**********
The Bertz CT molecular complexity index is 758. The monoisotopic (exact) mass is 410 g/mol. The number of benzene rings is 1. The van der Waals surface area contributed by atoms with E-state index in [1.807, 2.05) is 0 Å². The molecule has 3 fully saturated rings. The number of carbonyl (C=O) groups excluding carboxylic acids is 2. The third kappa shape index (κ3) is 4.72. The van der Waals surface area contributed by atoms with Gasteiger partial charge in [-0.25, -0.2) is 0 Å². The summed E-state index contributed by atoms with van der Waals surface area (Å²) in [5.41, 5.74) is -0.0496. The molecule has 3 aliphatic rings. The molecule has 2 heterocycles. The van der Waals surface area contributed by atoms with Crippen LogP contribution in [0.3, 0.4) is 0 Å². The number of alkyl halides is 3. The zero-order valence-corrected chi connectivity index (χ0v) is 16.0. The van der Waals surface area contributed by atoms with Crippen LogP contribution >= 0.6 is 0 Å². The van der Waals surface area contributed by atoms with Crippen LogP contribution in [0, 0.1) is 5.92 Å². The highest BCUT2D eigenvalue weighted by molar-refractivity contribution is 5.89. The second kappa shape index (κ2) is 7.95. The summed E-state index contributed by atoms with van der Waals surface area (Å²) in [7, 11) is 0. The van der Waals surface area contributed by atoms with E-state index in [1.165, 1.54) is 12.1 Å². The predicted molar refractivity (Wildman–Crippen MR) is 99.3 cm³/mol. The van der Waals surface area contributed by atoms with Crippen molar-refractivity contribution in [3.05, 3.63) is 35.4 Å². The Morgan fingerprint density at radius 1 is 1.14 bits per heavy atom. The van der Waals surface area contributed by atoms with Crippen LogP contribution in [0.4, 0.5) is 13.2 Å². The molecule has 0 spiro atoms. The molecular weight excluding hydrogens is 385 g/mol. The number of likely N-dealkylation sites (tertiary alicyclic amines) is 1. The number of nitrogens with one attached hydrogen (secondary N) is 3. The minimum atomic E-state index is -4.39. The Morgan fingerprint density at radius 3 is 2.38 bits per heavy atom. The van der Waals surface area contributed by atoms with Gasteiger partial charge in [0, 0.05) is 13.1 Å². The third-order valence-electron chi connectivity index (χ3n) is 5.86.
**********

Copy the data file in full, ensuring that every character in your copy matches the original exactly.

The Bertz CT molecular complexity index is 758. The monoisotopic (exact) mass is 410 g/mol. The number of benzene rings is 1. The van der Waals surface area contributed by atoms with E-state index in [1.807, 2.05) is 0 Å². The molecule has 3 fully saturated rings. The number of carbonyl (C=O) groups excluding carboxylic acids is 2. The third kappa shape index (κ3) is 4.72. The van der Waals surface area contributed by atoms with Gasteiger partial charge in [-0.25, -0.2) is 0 Å². The summed E-state index contributed by atoms with van der Waals surface area (Å²) in [5.41, 5.74) is -0.0496. The molecule has 3 aliphatic rings. The molecule has 2 heterocycles. The van der Waals surface area contributed by atoms with Crippen LogP contribution in [0.3, 0.4) is 0 Å². The number of alkyl halides is 3. The zero-order valence-corrected chi connectivity index (χ0v) is 16.0. The van der Waals surface area contributed by atoms with Crippen LogP contribution >= 0.6 is 0 Å². The van der Waals surface area contributed by atoms with Crippen LogP contribution in [0, 0.1) is 5.92 Å². The highest BCUT2D eigenvalue weighted by molar-refractivity contribution is 5.89. The second kappa shape index (κ2) is 7.95. The summed E-state index contributed by atoms with van der Waals surface area (Å²) in [7, 11) is 0. The van der Waals surface area contributed by atoms with E-state index in [1.165, 1.54) is 12.1 Å². The predicted molar refractivity (Wildman–Crippen MR) is 99.3 cm³/mol. The van der Waals surface area contributed by atoms with Crippen molar-refractivity contribution in [3.05, 3.63) is 35.4 Å². The Morgan fingerprint density at radius 1 is 1.14 bits per heavy atom. The van der Waals surface area contributed by atoms with Crippen LogP contribution in [0.4, 0.5) is 13.2 Å². The molecule has 0 spiro atoms. The molecular weight excluding hydrogens is 385 g/mol. The number of likely N-dealkylation sites (tertiary alicyclic amines) is 1. The number of nitrogens with one attached hydrogen (secondary N) is 3. The minimum atomic E-state index is -4.39. The Morgan fingerprint density at radius 3 is 2.38 bits per heavy atom. The van der Waals surface area contributed by atoms with Gasteiger partial charge in [0, 0.05) is 13.1 Å². The third-order valence-electron chi connectivity index (χ3n) is 5.86.